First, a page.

20% of the Millennials lived in their parents' home. 40% of Millennials who live in their parents' home appears to be driven by loan repayment, unemployment, college enrollment, and more. Around 61% of the Millennials lived in a rental house.

Things are worse in Korea. According to the data by the National Statistical Office in 2014, people in their 30s accounted for just 18% of apartment owners in Korea.

However, the worse problem is that there are just too many young people around the world.

Source: Pixabay

In the recent article in The New York Times entitled, "The World Has a Problem: Too Many Young People", the newspaper said, "At no point in recorded history has our world been so demographically lopsided, with old people concentrated in rich countries and the young in not-so-rich countries."

The newspaper warned, "It's the youth bulge that stands to put great pressure on the global economy, sow political unrest, spur mass migration and have profound consequences for everything from marriage to the growth of cities."

According to the UN Population Fund (UNFPA), people between the ages 10 and 24 represent over a quarter of the world population, and most of them live in developing countries.

In India, some one million young people turn 18 - coming of age, looking for work, and registering to vote. Of course, today's young people are given more educational opportunities than their parents; and they are more connected to the world than any generation before them, which makes them more ambitious. However, many of them are in no position to land a decent job at home.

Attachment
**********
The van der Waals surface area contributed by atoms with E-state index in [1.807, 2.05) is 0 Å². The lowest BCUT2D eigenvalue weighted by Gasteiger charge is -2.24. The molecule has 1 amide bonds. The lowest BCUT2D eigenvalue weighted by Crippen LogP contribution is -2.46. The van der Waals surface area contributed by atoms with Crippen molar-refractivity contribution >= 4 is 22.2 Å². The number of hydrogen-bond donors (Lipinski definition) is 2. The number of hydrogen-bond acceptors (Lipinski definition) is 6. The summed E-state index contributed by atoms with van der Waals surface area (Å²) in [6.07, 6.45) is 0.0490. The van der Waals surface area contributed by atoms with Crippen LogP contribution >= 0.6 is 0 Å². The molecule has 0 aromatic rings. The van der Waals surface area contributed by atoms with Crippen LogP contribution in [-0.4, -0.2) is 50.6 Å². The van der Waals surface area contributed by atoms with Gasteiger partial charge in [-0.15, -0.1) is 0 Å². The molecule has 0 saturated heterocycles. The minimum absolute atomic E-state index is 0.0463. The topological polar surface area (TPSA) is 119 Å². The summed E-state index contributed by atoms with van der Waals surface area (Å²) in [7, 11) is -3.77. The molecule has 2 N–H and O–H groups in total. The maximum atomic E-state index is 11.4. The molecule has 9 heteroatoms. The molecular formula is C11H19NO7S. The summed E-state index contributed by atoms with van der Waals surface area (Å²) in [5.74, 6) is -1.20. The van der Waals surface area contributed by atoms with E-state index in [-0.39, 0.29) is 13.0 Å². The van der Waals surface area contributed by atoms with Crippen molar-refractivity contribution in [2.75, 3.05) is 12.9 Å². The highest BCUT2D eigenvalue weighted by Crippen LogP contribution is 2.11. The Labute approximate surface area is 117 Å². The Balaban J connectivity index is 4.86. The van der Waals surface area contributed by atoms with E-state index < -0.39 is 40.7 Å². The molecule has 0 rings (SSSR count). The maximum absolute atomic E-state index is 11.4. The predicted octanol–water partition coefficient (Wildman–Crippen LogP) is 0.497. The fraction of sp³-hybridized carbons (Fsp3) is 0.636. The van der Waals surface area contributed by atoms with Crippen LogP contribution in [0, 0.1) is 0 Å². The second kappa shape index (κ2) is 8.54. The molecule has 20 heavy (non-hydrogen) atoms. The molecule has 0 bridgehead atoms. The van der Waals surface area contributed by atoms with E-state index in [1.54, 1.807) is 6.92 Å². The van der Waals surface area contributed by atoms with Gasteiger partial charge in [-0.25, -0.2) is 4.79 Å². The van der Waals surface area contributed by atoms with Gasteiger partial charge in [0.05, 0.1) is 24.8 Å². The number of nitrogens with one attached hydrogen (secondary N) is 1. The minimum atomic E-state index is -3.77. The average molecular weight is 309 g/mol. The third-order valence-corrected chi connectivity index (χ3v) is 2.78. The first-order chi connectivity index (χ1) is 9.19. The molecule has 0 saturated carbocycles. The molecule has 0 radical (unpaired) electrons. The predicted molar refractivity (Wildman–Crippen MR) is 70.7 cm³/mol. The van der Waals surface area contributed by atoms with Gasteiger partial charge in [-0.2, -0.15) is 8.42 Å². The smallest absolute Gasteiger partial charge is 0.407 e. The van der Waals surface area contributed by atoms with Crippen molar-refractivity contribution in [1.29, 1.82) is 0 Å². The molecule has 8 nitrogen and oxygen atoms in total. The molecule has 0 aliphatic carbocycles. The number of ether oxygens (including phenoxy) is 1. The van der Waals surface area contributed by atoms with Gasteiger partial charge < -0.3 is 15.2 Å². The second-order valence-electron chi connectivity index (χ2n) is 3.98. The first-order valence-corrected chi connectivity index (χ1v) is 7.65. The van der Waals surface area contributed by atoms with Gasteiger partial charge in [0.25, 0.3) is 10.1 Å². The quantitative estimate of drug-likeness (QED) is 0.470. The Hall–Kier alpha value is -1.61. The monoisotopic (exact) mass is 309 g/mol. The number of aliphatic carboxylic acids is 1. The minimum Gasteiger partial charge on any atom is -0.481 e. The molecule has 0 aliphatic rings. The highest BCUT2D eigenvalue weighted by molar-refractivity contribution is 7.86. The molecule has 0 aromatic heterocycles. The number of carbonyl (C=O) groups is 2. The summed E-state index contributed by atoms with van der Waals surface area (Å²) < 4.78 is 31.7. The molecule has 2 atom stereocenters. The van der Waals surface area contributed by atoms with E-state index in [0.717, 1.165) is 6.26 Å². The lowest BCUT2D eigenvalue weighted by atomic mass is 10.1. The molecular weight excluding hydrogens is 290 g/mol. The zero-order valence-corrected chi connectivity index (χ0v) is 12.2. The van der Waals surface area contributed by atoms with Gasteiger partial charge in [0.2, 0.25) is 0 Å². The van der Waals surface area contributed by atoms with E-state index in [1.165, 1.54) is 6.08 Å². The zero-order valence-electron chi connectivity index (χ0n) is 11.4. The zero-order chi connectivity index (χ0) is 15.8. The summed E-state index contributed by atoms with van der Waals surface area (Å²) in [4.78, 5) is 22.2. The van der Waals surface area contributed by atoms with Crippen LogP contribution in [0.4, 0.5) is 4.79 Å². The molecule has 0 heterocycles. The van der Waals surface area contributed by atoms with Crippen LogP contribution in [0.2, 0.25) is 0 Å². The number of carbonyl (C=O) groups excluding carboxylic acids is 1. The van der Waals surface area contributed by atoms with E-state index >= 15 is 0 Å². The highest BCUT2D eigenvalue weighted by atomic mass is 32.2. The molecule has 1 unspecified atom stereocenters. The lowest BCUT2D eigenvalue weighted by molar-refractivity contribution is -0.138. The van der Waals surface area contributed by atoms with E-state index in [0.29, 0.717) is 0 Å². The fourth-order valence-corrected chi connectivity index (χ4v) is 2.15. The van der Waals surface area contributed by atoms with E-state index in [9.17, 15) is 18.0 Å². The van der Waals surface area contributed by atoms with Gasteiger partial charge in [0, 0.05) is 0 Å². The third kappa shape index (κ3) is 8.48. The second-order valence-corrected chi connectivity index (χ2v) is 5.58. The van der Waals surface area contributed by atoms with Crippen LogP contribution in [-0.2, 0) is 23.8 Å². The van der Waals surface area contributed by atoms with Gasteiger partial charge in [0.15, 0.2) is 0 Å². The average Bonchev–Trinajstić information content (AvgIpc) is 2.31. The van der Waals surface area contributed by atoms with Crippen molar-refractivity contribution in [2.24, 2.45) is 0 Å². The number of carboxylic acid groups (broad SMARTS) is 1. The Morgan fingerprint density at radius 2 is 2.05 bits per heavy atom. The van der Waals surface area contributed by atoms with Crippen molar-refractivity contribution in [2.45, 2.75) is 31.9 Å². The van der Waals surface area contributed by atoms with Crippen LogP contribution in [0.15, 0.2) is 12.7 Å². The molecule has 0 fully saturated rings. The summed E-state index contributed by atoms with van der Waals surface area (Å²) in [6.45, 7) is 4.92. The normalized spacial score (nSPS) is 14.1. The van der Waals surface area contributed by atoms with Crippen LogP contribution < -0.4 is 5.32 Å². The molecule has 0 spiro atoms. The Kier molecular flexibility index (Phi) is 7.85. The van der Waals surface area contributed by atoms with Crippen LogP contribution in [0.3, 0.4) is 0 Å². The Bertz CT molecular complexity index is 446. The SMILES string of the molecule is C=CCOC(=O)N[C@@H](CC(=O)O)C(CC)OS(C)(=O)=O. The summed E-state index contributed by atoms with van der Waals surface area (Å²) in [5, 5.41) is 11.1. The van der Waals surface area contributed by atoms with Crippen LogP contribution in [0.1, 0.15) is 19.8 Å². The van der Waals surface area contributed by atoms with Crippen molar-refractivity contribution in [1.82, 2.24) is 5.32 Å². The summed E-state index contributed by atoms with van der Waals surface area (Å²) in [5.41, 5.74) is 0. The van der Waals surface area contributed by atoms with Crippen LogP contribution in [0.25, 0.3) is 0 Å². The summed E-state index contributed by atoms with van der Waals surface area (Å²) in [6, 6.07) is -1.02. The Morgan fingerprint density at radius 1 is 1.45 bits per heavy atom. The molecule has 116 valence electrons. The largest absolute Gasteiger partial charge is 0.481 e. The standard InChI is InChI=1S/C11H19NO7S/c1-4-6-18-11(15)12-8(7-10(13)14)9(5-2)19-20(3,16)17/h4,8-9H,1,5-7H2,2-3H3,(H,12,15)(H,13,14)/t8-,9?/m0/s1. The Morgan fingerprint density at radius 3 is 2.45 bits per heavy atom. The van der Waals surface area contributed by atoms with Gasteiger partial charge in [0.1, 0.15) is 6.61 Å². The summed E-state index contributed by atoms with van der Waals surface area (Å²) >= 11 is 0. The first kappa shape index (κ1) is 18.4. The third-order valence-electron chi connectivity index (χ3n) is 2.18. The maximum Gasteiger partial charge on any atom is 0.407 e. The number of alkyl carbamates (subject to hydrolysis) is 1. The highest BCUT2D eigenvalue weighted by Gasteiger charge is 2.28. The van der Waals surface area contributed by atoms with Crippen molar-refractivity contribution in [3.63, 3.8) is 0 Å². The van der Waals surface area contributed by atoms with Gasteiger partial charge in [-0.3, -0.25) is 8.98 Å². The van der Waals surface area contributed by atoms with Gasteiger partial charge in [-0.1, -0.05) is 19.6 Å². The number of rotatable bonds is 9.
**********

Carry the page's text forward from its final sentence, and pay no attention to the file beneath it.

International Labour Organization (ILO) said that two out of every five young persons of working age are either unemployed or working jobs that don't pay enough to escape poverty. Of course, young people in developing countries have more jobs, but most of them are temporary and low-paid.

The same goes for the developed countries. Europe's youth unemployment is 25%. In the United States, 17% of young people aged between 16-29 are either not going to school or jobless. But do people enjoy more comfortable and leisurely life-style in developed countries?

A: Korea's lifestyle is so fast-paced and competitive. On the other hand, things are more peaceful in Canada, and people of my age puts emphasis on harmonious balance of things. They focus on the balance of life such as love, family, and career. But here in Korea, job is the top priority.

There are advantages and disadvantages. The advantage of living in Canada is that you are basically secured to have a high salary and excellent welfare. You only work 8 hours before you go home. Your lifestyle is more leisurely.


However, the disadvantage is that you could fall behind. You don't improve yourself. Of course, it depends on you. When I ask my friends what they are going to do after graduation, the answer is the same. "I will go to some oil company." This is definitely not the way of self-development.


B: Life in Korea operates at a faster pace than it does in Canada. But talking about money, which is necessary for living, isn't it the same in other countries?


It's just that Koreans tend to think that they should enjoy a comfortable life when they get old, while most people in other countries don't.